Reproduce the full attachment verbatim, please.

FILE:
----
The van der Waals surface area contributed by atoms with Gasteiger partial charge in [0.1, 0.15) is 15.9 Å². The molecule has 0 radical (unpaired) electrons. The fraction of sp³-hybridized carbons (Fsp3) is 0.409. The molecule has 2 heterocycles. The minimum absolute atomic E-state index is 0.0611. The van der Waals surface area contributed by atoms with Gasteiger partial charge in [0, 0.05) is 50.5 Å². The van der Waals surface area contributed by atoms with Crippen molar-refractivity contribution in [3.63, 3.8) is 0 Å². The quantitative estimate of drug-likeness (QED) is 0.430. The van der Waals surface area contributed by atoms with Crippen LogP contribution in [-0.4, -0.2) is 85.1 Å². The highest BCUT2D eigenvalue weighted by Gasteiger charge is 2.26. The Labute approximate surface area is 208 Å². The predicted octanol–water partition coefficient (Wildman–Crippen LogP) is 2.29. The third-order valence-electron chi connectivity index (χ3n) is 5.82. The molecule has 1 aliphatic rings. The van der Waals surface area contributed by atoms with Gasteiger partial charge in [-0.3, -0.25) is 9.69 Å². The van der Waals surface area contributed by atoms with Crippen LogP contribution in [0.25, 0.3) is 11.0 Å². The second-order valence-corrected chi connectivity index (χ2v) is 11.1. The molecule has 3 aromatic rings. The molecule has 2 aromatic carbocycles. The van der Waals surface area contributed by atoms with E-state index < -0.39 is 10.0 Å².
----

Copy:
The van der Waals surface area contributed by atoms with Gasteiger partial charge in [0.1, 0.15) is 15.9 Å². The molecule has 0 radical (unpaired) electrons. The fraction of sp³-hybridized carbons (Fsp3) is 0.409. The molecule has 2 heterocycles. The minimum absolute atomic E-state index is 0.0611. The van der Waals surface area contributed by atoms with Gasteiger partial charge in [0, 0.05) is 50.5 Å². The van der Waals surface area contributed by atoms with Crippen molar-refractivity contribution in [3.63, 3.8) is 0 Å². The quantitative estimate of drug-likeness (QED) is 0.430. The van der Waals surface area contributed by atoms with Crippen LogP contribution in [-0.4, -0.2) is 85.1 Å². The highest BCUT2D eigenvalue weighted by Gasteiger charge is 2.26. The Labute approximate surface area is 208 Å². The predicted octanol–water partition coefficient (Wildman–Crippen LogP) is 2.29. The third-order valence-electron chi connectivity index (χ3n) is 5.82. The molecule has 1 aliphatic rings. The van der Waals surface area contributed by atoms with Gasteiger partial charge in [-0.3, -0.25) is 9.69 Å². The van der Waals surface area contributed by atoms with Crippen LogP contribution in [0.25, 0.3) is 11.0 Å². The second-order valence-corrected chi connectivity index (χ2v) is 11.1. The molecule has 3 aromatic rings. The molecule has 2 aromatic carbocycles. The van der Waals surface area contributed by atoms with E-state index < -0.39 is 10.0 Å².